South Korea asks Apple and Google to ban play-to-earn games

The country has strict rules on how much money can be "won" by gaming.

Screengrab of Axie Infinity, a play-to-earn NFT card game where cutesy blob-like creatures battle ea...
Axie Infinity

The South Korean government has told Apple and Google to remove all play-to-earn (P2E) “money-making” games from their Korean app stores. New P2E games will also not be allowed to be released in the country. South Korea’s Game Management Committee (GMC) decided earlier this week that any games that require an in-app purchase before playing should be effectively banned. Coin Telegraph reported that South Korea has been fighting against P2E gaming since April 2021.

What is a P2E game? — The global cryptocurrency exchange Binance explains that a play-to-earn game is any game that “allows users to farm or collect crypto and NFTs that can be sold on the market.” These games are blockchain-based on an ecosystem like Ethereum, which enables digital assets to be transferred in a decentralized manner that evades government censorship.

Two of the most popular P2E game projects right now are Axie Infinity and Splinterlands. Both are expensive to buy into, however, as Axie gamers have to fork over at least $1,000 just to get started. In Axie, players breed and trade their in-game creatures called — you guessed it — Axies. These sell for anywhere from a few hundred dollars up to 369 Ethereum each, which equates to about $1.4 million USD.

Why did this happen? — Enough about overpriced virtual blobs, though. Why did South Korea ban P2E games? Well, apparently the country considers P2E games not as a source of income — as some have already done in the Philippines — but as a game where earnings are considered more like “winnings.” Game “prizes” or “winnings” are capped in South Korea at 10,000 Korean won at a time, which equals about $8.42 USD.

A South Korean official argued that P2E games should not receive age ratings (and therefore not be listed), stating “It is reasonable to keep P2E games from getting age ratings under the current law because cash rewards in games can be considered prizes.”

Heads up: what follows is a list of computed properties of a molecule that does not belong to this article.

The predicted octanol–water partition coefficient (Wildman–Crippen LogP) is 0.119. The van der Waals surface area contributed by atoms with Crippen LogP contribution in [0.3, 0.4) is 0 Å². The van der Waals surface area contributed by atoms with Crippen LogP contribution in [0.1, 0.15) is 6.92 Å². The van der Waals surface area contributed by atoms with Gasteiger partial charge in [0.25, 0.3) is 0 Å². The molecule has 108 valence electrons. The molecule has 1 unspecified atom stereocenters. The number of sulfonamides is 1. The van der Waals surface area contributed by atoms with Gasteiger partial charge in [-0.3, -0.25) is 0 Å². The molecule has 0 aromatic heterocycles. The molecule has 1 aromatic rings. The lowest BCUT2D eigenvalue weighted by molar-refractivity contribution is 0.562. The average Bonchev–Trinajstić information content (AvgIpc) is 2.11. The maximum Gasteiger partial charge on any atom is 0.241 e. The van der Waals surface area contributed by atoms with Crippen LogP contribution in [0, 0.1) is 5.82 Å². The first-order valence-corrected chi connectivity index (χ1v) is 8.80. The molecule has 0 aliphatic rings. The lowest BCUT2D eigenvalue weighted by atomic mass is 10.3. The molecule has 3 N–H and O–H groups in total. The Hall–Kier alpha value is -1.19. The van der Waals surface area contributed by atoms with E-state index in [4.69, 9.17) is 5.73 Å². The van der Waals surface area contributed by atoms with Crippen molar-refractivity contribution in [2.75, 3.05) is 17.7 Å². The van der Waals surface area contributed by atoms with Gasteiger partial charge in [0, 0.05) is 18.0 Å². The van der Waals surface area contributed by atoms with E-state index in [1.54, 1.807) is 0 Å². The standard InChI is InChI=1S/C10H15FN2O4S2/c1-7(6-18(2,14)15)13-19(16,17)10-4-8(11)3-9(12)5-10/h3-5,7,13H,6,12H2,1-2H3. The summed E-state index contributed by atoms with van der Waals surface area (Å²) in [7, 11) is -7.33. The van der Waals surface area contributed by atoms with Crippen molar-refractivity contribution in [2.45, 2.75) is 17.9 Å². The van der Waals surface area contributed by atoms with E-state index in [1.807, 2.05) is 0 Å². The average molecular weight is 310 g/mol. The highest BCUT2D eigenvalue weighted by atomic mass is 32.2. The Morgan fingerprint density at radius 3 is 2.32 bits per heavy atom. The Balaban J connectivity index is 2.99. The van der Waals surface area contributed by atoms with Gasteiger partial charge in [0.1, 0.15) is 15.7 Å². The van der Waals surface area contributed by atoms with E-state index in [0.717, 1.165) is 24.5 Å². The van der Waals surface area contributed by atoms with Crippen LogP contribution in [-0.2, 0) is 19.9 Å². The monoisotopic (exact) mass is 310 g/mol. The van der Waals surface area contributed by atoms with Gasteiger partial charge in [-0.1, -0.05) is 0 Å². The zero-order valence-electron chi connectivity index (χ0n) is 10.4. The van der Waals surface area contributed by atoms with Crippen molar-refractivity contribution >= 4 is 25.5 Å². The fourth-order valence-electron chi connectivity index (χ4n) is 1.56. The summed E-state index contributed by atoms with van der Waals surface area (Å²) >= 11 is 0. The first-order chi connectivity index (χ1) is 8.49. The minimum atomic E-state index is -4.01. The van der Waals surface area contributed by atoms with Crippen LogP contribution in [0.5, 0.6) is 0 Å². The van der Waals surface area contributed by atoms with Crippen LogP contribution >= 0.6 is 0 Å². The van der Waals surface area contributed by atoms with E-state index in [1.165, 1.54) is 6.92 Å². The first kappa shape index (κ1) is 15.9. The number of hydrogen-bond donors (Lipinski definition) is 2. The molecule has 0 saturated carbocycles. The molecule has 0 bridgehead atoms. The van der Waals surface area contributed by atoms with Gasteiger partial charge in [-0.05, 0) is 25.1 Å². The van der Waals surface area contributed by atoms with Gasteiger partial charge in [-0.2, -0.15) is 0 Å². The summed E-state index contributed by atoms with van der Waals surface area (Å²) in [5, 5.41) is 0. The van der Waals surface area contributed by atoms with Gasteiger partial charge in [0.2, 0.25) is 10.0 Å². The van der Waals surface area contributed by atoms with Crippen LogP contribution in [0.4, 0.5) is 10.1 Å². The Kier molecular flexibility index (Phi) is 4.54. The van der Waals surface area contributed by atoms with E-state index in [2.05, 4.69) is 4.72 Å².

South Korea has been critiqued in the past for its censorship of the gaming industry. According to national law, all games in Korea must be rated by the Game Rating and Administration Committee (GRAC) or its Game Content Rating Board (GCRB) before they can be sold in the country. So now that P2E games cannot be rated, they can no longer be sold.

Splinterlands is a popular play-to-earn card game.Splinterlands

What does this mean? — South Korea is one of the biggest markets in the world for gaming. It’s home to most of the world’s best esports players. The country is the fourth-largest market in the world for gaming after the US, China and Japan, in that order. An estimated 70.5% of the entire Korean population plays video games, as well. The P2E gaming industry will be missing out on a massive market with the new ban.

The future of gaming — It’s not yet clear whether any other countries besides South Korea will follow suit, though China’s government-run state television recently told its citizens that P2E games were scams.

In the West, no governments have taken a stance yet. But some companies have released statements, as the US-based Steam Store banned any blockchain-based games back in October 2021.

As gacha games, P2E games and games with lootbox-based monetization systems tread the line between gaming and gambling, it remains to be seen how other national governments will enforce the burgeoning P2E gaming industry.